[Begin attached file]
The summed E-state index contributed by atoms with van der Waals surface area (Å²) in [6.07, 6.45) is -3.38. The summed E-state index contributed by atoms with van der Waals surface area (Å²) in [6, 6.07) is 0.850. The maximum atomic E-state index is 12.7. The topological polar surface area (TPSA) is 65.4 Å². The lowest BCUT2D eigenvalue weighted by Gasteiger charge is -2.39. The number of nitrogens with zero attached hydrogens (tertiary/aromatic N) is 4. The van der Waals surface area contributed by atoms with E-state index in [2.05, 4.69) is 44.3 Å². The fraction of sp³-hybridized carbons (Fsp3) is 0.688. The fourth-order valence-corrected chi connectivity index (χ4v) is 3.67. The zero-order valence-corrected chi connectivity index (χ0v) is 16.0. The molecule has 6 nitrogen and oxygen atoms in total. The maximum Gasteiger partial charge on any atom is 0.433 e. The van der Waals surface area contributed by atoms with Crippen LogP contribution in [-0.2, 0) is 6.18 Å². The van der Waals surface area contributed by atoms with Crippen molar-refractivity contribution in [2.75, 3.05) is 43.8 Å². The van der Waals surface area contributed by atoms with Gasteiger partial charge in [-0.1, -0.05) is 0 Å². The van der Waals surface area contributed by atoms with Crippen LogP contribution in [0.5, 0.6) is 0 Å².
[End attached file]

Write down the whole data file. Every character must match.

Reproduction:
The summed E-state index contributed by atoms with van der Waals surface area (Å²) in [6.07, 6.45) is -3.38. The summed E-state index contributed by atoms with van der Waals surface area (Å²) in [6, 6.07) is 0.850. The maximum atomic E-state index is 12.7. The topological polar surface area (TPSA) is 65.4 Å². The lowest BCUT2D eigenvalue weighted by Gasteiger charge is -2.39. The number of nitrogens with zero attached hydrogens (tertiary/aromatic N) is 4. The van der Waals surface area contributed by atoms with E-state index in [2.05, 4.69) is 44.3 Å². The fraction of sp³-hybridized carbons (Fsp3) is 0.688. The fourth-order valence-corrected chi connectivity index (χ4v) is 3.67. The zero-order valence-corrected chi connectivity index (χ0v) is 16.0. The molecule has 6 nitrogen and oxygen atoms in total. The maximum Gasteiger partial charge on any atom is 0.433 e. The van der Waals surface area contributed by atoms with Crippen LogP contribution in [-0.2, 0) is 6.18 Å². The van der Waals surface area contributed by atoms with Crippen molar-refractivity contribution in [2.75, 3.05) is 43.8 Å². The van der Waals surface area contributed by atoms with Gasteiger partial charge in [-0.1, -0.05) is 0 Å². The van der Waals surface area contributed by atoms with Crippen LogP contribution in [0.5, 0.6) is 0 Å².